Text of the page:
The Blame Game

From NYTimes, the latest article in its “The Reckoning” series: Chinese Savings Helped Inflate American Bubble. The title might be a true statement, but pointing to Chinese savings for the crisis is as ridiculous as suing McDonald’s for causing the obesity problem.

One could blame McDonald’s for selling the fattening BigMacs in the first place. One could also point to the fact that the BigMacs are priced very low, so that now it’s possible for people on a small budget to load up on the calories. One could also argue that the regulatory scheme is lacking: the FDA could have banned the BigMacs, the USDA could have declared the beef patties unsafe, etc. But if you ask me, I’d say the 300-pound guy who eats BigMacs three times a day only has himself to blame for his obesity and heart attack.

But when it comes to the economic crisis, the NYT seems to blame everyone but the 300-pound guy. In its almost 20-article series, it blames the regulators, the risk-takers, and now the Chinese savings that enabled cheap credit. But it seems unwilling to say the obvious: ultimately it’s the consumers, stupid. American consumers over-borrowed, and over-spent. Everything else, including regulatory failure, aggressive risk taking by the banks, and yes, Chinese savings that enabled cheap credit for the US government and American consumers, might have failed to put out the fire, but they didn’t start the flames.

Liberal media of this country need to stop portraying middle-class America as the victim rather than the culprit of the economic downturn. The U.S., as well as the average American consumers, have been able to borrow very cheaply in the past decade, but instead of investing, they blew the borrowed money on supporting a war and consuming beyond their means; and instead of being thankful for the cheap credit, they are now criticizing how cheap it was. But then again, being quick to criticize others is so typically American, just like America’s habit of overborrowing and overspending.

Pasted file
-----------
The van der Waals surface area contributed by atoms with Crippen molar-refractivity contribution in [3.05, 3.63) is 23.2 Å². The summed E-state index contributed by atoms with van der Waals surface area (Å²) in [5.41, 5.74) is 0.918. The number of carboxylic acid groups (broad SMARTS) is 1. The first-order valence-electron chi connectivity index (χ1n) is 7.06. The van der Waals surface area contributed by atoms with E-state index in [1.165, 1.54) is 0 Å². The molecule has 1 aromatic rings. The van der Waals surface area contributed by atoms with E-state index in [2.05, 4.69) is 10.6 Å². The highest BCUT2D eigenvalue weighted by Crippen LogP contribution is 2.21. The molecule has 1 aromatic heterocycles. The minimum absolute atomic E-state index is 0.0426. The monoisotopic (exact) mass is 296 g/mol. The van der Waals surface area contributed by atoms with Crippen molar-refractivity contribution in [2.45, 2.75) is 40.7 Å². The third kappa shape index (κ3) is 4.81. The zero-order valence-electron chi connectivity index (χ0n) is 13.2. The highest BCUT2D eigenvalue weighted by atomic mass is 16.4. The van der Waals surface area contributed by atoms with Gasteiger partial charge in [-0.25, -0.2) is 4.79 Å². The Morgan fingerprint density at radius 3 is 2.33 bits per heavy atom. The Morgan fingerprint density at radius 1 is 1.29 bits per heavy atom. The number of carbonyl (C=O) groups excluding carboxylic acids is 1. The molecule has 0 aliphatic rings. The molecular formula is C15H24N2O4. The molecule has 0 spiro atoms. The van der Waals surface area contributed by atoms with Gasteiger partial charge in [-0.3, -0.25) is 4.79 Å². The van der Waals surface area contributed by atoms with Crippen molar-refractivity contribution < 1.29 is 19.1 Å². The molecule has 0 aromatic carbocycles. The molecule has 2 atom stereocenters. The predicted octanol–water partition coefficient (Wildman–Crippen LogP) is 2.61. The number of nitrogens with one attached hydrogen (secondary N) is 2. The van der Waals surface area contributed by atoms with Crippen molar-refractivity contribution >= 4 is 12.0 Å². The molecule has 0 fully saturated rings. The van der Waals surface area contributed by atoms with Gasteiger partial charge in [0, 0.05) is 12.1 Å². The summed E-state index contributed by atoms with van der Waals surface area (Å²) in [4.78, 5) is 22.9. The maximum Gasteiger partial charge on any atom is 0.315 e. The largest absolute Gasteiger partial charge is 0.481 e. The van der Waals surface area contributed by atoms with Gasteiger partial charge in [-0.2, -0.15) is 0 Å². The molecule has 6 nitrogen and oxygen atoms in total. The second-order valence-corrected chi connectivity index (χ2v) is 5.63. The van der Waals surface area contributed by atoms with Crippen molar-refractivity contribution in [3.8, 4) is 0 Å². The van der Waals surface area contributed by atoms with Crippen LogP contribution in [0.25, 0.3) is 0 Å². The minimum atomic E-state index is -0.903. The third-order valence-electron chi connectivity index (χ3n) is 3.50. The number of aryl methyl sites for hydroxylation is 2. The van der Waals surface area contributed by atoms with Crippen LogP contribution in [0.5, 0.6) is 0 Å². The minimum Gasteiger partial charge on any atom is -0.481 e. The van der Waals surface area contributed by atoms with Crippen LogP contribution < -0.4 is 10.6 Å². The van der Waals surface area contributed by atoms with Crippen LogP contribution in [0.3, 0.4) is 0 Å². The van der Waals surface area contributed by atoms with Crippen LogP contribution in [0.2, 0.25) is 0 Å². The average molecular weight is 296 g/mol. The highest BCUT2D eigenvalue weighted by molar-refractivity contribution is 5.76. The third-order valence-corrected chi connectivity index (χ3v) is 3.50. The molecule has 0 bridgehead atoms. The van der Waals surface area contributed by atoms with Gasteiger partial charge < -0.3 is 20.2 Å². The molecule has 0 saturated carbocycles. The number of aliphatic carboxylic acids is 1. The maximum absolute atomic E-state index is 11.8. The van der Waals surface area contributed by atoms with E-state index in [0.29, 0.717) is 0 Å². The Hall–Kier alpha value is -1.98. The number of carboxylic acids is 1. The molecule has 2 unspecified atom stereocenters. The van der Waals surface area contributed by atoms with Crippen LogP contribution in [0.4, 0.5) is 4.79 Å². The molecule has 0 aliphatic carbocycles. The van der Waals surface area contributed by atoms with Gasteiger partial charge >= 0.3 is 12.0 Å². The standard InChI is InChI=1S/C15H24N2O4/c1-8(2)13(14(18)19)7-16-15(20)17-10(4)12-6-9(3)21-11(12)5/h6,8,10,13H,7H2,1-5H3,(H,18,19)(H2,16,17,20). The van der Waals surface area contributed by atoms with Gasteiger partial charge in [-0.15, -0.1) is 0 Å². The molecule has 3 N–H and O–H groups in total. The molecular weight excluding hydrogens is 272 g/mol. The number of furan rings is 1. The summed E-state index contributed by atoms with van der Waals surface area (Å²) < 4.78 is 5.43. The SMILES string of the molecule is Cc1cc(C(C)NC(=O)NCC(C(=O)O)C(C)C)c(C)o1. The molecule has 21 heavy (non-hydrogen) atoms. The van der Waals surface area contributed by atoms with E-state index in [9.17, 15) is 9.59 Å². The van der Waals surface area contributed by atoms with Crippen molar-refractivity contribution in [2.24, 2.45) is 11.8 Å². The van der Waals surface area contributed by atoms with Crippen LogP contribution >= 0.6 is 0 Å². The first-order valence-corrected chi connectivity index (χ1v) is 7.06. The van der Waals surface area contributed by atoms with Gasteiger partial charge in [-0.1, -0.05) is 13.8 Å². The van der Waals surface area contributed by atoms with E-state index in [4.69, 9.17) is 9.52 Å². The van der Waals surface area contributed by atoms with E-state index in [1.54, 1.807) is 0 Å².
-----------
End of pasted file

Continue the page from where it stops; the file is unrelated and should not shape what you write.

Comments (5)

  1. j

    There’s nothing wrong with the statement itself. China savings did help inflate the bubble. If it’s the mid-class americans to blame, which is also a fact, the article would be too superficial to stop just there. It has to initiate a discussion of mainstream culture, and facilitators of this culture, which Nytimes itself is included. To be a sensational “标题党”, it’s what media do for a living.

  2. jack

    I don’t think average Americans really buy it. After all, media need to come up with something sensational along with freaking “pundits” to keep themselves alive.

  3. Harry

    I must say I cannot agree more with littlenorth. It seems nowadays Nobody, at least close to none, has the guts to put some well deserved blame on the American people.

    There was a Times article around two months ago about the problem of obesity in the US. It blames everything, from poverty to lack of proper social programs. Yet it left out as I understand the biggest culprit of all. The guy who eats so much. The so called experts forget to mention the best way to keep being thin is just not to eat so much. The will power that was cherished and admired so much was thrown out of the window. Nowadays it is all about getting whatever I want, never mind if I can afford it or whether it is good for me. Pure satisfaction rules! Well, it is probably pay back time now.

  4. Zhan




    往 “外人”头上扣屎盆子是很多国家喜欢用的伎俩,因为“外人”没法反驳,一句“非我族类,其心必异”就能把所有的理性啊,逻辑啊都抛到脑后。这两天不还有一大群人在骂茅予轼是“汉奸”吗?扣上了一顶“汉奸”的帽子,就把茅先生定义成“外人”了,骂“汉奸”也就意味着茅先生你不用劳神反驳了,即便你有道理,反驳也没人会听的。中国人被美国人扣一个屎盆子也没什么好奇怪的,他们骂格林斯潘会有一大群死党出来替格林斯潘辩护,骂中国人就没有这个问题。




  5. xiao

    It reminds me of one of (still) President George W. Bush’s most famous quote, “If it feels good do it; if there is a probem blame someone else.”

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